"the angels of God were ascending and descending on it" The order seems to be reversed here, but it may be in this unique order to show the significance that the covenant God of Abraham was already with Jacob, and His angels were already guiding his daily life.

Genesis 28:13

NASB, NKJV, RSV, Pehsitta"the LORD stood above it" NRSV, TEV, JPSOA, NRSV“the LORD standing beside him" NJB, NASB (margin) "the LORD stood beside him" NIV"above it stood the LORD" LXX"the LORD stood upon it"

The VERB (BDB 662, KB 714, Niphal PARTICIPLE) means "stand." The context or accompanying PREPOSITION must clarify the particulars. Here לע can mean "by" or "on." This is another covenant renewal statement, the first official one to Jacob. The phrase "I am the God of your father" is a patriarchal title (i.e., Genesis 26:24; Genesis 28:13; Genesis 31:5, Genesis 31:29, Genesis 31:42, Genesis 31:53; Exodus 3:6, Exodus 3:15).

"the land on which you lie, I will give it to you and to your descendants" This was spoken first to Abram (Genesis 12:7; Genesis 13:15, Genesis 13:17; Genesis 15:7, Genesis 15:8; Genesis 17:8), then to Isaac (Genesis 26:3), and now to Jacob.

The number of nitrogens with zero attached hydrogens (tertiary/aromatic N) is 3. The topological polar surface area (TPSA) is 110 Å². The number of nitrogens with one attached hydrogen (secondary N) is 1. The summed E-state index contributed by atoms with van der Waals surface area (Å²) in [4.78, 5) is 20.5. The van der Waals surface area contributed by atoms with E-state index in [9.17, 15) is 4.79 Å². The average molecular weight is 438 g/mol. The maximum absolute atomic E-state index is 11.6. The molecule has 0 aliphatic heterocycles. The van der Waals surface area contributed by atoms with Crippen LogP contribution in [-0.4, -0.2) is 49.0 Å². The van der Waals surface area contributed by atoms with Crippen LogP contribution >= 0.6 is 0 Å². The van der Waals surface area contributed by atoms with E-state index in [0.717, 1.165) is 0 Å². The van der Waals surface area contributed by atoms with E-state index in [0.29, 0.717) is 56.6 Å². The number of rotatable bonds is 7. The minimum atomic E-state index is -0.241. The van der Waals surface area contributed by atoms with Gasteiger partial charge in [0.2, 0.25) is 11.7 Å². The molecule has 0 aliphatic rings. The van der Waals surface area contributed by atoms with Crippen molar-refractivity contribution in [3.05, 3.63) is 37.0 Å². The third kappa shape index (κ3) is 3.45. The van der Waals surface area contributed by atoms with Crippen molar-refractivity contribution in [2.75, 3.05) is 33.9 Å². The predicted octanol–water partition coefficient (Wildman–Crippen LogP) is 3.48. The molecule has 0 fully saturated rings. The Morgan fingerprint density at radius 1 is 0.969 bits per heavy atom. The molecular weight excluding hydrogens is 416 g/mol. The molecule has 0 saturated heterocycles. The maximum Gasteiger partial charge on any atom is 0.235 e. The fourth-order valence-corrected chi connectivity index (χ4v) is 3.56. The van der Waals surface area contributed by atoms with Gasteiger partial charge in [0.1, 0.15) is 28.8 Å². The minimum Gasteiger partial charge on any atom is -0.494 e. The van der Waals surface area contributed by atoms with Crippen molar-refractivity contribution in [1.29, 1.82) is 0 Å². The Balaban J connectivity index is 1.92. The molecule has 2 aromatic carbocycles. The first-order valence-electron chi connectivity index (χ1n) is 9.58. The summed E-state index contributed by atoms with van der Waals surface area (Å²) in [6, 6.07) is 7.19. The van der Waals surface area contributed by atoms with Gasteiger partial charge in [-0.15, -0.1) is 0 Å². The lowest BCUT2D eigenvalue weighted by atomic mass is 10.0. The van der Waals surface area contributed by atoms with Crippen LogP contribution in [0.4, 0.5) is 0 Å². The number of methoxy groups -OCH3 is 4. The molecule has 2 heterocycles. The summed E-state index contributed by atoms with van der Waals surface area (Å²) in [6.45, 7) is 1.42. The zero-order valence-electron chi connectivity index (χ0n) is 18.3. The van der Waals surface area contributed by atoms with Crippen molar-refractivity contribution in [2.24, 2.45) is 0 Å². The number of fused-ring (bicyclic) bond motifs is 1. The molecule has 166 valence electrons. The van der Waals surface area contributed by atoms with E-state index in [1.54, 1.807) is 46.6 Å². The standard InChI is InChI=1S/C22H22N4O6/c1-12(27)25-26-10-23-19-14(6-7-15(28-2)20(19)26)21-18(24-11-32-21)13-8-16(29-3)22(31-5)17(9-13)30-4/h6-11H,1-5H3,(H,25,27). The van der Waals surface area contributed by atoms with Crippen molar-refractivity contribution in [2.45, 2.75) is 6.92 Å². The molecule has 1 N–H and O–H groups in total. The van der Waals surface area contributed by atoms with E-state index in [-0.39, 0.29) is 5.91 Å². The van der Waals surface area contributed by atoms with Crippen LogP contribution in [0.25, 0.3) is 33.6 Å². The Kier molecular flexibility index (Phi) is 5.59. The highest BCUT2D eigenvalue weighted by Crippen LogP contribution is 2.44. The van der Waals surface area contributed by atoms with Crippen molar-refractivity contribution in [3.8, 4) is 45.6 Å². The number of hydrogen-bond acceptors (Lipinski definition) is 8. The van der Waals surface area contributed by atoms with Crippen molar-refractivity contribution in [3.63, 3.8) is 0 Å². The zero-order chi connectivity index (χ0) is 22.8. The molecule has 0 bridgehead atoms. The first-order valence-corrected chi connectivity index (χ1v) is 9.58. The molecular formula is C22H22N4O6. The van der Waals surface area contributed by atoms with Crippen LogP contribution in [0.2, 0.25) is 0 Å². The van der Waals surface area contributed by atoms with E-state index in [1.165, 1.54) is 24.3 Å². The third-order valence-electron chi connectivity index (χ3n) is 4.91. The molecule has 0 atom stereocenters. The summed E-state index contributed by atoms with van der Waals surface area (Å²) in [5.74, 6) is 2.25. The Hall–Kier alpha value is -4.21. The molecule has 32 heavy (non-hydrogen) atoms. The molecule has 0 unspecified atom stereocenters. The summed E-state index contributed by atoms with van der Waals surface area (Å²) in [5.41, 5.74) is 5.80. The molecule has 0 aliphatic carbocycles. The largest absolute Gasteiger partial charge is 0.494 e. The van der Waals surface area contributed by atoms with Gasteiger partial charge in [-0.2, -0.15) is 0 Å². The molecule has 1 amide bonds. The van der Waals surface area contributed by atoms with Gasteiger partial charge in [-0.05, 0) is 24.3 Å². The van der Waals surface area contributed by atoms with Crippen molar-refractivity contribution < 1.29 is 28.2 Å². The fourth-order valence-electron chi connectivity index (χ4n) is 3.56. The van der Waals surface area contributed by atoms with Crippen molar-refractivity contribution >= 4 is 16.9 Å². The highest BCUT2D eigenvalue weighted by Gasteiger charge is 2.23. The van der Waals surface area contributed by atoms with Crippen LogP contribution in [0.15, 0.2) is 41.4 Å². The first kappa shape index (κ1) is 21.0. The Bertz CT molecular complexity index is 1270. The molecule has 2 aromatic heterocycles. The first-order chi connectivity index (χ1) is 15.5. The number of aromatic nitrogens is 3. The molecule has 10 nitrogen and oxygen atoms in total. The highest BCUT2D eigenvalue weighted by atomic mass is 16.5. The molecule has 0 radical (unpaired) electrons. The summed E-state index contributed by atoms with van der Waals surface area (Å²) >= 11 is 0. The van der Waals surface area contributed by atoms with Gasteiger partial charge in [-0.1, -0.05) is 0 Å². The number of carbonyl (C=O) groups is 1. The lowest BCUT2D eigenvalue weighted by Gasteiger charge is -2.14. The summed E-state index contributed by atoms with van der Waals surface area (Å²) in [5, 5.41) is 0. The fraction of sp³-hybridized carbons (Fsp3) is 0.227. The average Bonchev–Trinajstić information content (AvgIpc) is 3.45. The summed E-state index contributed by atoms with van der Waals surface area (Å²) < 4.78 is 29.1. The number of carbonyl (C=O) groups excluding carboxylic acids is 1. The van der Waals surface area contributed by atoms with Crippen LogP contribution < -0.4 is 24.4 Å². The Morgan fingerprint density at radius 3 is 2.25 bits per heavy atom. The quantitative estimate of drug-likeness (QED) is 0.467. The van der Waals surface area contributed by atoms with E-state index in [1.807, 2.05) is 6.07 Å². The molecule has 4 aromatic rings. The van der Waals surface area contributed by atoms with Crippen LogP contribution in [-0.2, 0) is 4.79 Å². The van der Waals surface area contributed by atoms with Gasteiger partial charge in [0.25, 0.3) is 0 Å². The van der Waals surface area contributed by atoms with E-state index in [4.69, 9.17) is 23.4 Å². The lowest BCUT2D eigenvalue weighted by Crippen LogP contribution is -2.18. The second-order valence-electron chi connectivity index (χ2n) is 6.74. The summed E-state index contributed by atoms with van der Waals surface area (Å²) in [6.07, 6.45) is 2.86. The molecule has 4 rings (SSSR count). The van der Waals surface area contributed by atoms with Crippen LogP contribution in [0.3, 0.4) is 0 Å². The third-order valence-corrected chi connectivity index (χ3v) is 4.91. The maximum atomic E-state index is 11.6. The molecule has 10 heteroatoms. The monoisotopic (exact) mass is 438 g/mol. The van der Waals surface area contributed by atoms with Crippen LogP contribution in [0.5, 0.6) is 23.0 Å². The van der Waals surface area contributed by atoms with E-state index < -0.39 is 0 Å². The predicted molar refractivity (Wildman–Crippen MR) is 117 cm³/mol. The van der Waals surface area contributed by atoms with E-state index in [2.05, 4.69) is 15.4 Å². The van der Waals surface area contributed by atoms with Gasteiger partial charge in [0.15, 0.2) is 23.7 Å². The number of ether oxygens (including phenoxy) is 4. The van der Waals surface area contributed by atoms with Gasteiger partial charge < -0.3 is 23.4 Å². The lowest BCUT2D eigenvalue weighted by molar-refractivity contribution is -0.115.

Genesis 28:14 "be like the dust of the earth" YHWH promises a large number of descendants to the Patriarchs (cf. Genesis 12:2; Genesis 13:16; Genesis 15:5; Genesis 16:10; Genesis 17:2, Genesis 17:4-5). In a sense this was the fulfillment of the promise of an heir, but much more-many heirs. Those of us who are Christians see this in Galatians 3:14 and Romans 2:28-29; Romans 8:15-17! Genesis 3:15 is a reality.

"and in you and in your descendants shall all the families of the earth be blessed" This is the major truth that the purpose of the call of Abraham was the redemption of the whole world (see H. H. Rowley, The Missionary Message of the Old Testament). This particular VERBAL form is Niphal in Hebrew and should be translated "shall be blessed." This same form appears in Genesis 12:3; Genesis 18:18; Acts 3:25; Galatians 3:8. The Hithpael form appears in Genesis 28:4 and 22:16-18 and should be translated "shall bless themselves." These are two ways of looking at the same blessing. God will show a blessing through His people that others will see and desire. However, it will be found only through a relationship with the patriarchal God (i.e., YHWH).